Wally: I was told I couldn't call our sausage "sausage". But I said, "thanks for that", and carried on calling it sausage. I simply ignored it. People said I can’t call the burger a "burger". But it goes on burger buns. It doesn't have to be meat to be called a burger. And how do I describe our chicken product to my customers if I can't call it "chicken-style"? What else would you like me to call it?
Francesca: When did you know things were about to get big? What was your big break?
Wally: There wasn't that "aha" moment. It's like Adele - no one knew her 10 years ago and now when she performs she closes down cities. Does she realise it? I don't think she does. When things get bigger you don't realise it; you are just going with the flow. It was never how big we could be. The vision was to make Fry's globally available to people who wish to stop eating meat, to make a product that tastes good and to meet expectations so it's easy for them to make decisions. I don't stop to count how many people eat our products. In my mind, we are not big even now. In the World of Big, like McDonalds or McCain, we aren't big. In the World of Vegan, then yes, I would say we are big. People know who we are and our products are on trend globally.
Francesca: What is your personal favourite Fry’s product?
Wally: Polony. Without a doubt. I put it on sandwiches, or slice it thinly with a potato grater and fry it. I put it on pizza too. It's the family's favourite but not our top selling product. There's always a fight when a box comes in as to who gets the largest share.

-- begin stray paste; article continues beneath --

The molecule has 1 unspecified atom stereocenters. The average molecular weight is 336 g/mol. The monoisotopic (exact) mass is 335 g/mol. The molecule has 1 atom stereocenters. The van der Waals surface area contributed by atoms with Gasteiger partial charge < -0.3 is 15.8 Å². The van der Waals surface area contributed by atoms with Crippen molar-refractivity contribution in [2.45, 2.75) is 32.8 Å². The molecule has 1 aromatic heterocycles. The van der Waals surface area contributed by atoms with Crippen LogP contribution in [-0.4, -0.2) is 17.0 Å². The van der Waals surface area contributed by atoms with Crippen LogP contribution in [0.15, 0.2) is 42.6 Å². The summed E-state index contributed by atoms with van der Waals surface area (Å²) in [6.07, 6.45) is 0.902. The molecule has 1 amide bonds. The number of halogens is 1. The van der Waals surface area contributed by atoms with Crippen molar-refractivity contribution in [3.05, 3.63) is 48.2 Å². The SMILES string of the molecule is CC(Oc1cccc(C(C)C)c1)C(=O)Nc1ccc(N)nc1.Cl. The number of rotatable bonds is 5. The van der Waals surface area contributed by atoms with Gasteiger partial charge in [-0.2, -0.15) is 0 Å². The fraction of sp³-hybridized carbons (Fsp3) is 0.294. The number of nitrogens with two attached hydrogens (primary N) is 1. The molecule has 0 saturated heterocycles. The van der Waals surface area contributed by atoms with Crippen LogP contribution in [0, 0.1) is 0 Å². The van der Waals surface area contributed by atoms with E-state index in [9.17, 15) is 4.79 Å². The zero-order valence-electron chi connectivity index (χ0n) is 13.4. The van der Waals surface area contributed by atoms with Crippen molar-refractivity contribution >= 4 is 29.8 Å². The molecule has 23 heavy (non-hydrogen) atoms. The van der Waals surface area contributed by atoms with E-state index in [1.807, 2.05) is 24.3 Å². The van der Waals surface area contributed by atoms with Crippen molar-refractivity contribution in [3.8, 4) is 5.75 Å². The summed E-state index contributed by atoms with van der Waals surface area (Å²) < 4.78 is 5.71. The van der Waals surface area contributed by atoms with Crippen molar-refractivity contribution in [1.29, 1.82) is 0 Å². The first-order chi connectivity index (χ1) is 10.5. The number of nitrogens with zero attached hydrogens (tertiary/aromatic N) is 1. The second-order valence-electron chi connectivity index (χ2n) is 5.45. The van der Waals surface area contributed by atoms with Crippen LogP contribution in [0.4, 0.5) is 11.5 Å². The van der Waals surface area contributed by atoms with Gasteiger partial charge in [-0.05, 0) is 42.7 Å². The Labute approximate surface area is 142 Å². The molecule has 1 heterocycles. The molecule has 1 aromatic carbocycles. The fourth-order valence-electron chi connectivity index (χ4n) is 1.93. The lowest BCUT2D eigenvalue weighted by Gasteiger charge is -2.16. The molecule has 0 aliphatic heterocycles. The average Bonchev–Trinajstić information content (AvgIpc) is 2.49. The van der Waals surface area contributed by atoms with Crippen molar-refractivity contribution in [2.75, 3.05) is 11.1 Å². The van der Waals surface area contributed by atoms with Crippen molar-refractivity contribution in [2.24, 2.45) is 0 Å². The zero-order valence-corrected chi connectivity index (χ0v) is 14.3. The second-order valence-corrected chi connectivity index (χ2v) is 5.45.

Francesca: What I find fascinating, as someone like myself who only really starting cooking after I went vegan, is the learning curve you must have faced when developing recipes! You moved from construction to cooking, with no formal training, and mastered the taste and texture of meat products! What was the process like of testing and developing?
Wally: Phew. Total dedicated focus. I lived and breathed this thing. When you invest that much attention stuff happens. You get inspiration from outside yourself. Looking back, I've wondered how on earth I ever thought of that recipe. It requires an intense and passionate focus. It was hard but it was exciting. And no one was making it at the time. I couldn't phone anyone for help; I had to figure it out for myself. The knowledge of meat-making or baking have been done for centuries but what I was doing, no one had done. I made up my own rules. I would play with the ingredient itself and fully understand its properties, inside and out, before using it in the recipe. It really was all about trial and error.
Francesca: When you were developing these recipes, who was the customer in mind who inspired the early products? A meat-eater? A reducer? A vegetarian or vegan? And who do you think your main target market is now?
Wally: The vegans are already converted. They don't need any convincing. If they buy a Fry's product, that's great, but I'm not targeting them ever. The drive is to go for people who are lining up at KFC and The Hungry Lion. Meat eaters are the market. If they stop eating meat once a week, it's a start. They need to know they won't be disappointed eating our products and that it meets their expectations.